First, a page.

Protecting Your Property After Death

After working for a lifetime, it is often very important for elderly individuals to safeguard their legacies. There are many ways that this task can be completed. The goal for protecting property after death is often linked with avoiding the probate process. This process is a time-consuming process that ties up a person’s assets until the legal process to pay off creditors and distribute an inheritance is completed. Other strategies can also safeguard property even if the probate process is necessary.


One effective way of protecting property after death and even before it is to put it in a trust. The grantor of a trust transfers property into a trust so that the trust is legally held by the trust and not the grantor. The grantor appoints a trustee to follow the instructions in the trust and to manage the trust income and interest. The trust names one or more individuals for whom the trust is made to benefit, called the beneficiaries.

There are a variety of trust types. A grantor may make a living trust in which the grantor is also the trustee and the beneficiary. This may be a living revocable trust that can be changed at any time. Once the grantor dies, the trust becomes irrevocable and the trust assets are handled by the successor trustee.

Trusts can be specifically drafted by a knowledgeable estate planning attorney to effectuate the desires of the grantor. For example, a trust may be made to protect against creditors or to protect a beneficiary who has money management troubles. Trusts can also be made to benefit charities or to provide for the needs of a person with special needs.

Right of Survivorship

An effective way to transfer certain property is through the use of a right of survivorship. When property is owned as joint tenants with the right of survivorship, the owners own the entire property together. When a joint owner dies, his or her share of the property is absorbed by the surviving co-owner. Even if the co-owner provided for his or her share of the property to pass to an heir, this has no effect because the person’s portion of the property automatically passes to the other co-owner immediately at death. This can help property pass without having to be probated.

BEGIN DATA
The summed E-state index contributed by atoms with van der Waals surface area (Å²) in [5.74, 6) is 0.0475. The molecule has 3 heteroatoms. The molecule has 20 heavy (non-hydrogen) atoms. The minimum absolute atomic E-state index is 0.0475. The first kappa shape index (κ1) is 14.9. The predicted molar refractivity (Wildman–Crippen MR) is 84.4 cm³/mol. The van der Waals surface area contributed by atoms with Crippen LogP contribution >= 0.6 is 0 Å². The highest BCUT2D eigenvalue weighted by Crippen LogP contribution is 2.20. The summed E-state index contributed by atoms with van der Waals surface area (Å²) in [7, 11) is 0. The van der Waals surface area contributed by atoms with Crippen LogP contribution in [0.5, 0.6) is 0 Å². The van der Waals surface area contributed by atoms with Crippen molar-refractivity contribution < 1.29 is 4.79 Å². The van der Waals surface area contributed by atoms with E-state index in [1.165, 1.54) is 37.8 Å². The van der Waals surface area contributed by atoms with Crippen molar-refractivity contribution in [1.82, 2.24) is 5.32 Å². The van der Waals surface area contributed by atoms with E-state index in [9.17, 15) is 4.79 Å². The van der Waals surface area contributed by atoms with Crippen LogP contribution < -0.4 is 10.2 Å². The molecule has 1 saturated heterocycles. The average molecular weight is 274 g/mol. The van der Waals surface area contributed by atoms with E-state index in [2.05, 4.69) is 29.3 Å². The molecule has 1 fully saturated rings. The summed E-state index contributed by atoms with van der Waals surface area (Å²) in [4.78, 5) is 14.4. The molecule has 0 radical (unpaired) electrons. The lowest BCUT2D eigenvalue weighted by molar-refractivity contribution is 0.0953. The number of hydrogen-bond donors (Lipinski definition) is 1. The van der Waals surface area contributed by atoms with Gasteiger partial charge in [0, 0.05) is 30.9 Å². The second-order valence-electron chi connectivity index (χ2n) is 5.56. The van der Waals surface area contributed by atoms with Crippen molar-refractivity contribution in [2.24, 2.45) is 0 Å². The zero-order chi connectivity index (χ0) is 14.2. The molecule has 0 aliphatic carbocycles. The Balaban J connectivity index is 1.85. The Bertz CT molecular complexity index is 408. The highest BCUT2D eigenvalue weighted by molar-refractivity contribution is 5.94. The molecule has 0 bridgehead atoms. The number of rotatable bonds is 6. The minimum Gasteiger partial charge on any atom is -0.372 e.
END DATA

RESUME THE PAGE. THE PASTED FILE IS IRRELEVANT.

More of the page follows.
Tenants by the Entirety

Maryland recognizes a special series of property rights when property is owned as tenants by the entirety. This special designation is provided only for married co-owners of property. It provides the same benefits as joint tenants. However, it also offers additional benefits, including protection against creditors because only creditors of joint debts can take action against the property. Neither spouse is permitted to convey his or her portion of the property to anyone else while legally married.

Beneficiary Designations

Life insurance policies, investment accounts, retirement accounts and other accounts typically pass outside of probate when the account owner lists a person who will receive the amount in the account after his or her death.

Payable-on-Death Accounts

It is important for loved ones to have access to immediate funds after the passing of a loved one. One way to accomplish this is to designate an account as a payable-on-death account. This type of account functions the same as a traditional bank account. However, the account owner lists the name of a beneficiary who will receive the money in the account upon the account owner’s passing. This person has no right to any funds during the owner’s lifetime. However, he or she can usually quickly access the account upon showing identification and proof of death.

Elder Law Firm in Maryland

At Hammond and Associates, we take pride in helping our clients plan for the future—that way, you can focus on your needs and those of your loved ones. We can assist through tough decisions about the future.

Our principal office is located in Bethesda, but for the convenience of our clients, we can arrange for conference rooms for client meetings elsewhere. If you live outside of the Bethesda area and would like to meet with Hammond and Associates, we can set up a meeting in the following locations: Rockville, Gaithersburg, Germantown, Fulton, Bowie, Columbia, Frederick, National Harbor, Annapolis, Pikesville, Owings Mills, Towson, and Hunt Valley.

Contact us online or call us at ​301-861-4555 and we can discuss how our elder law attorneys can provide assistance throughout the litigation process. We want to help you protect your loved ones in Maryland!



Posted in Elder Law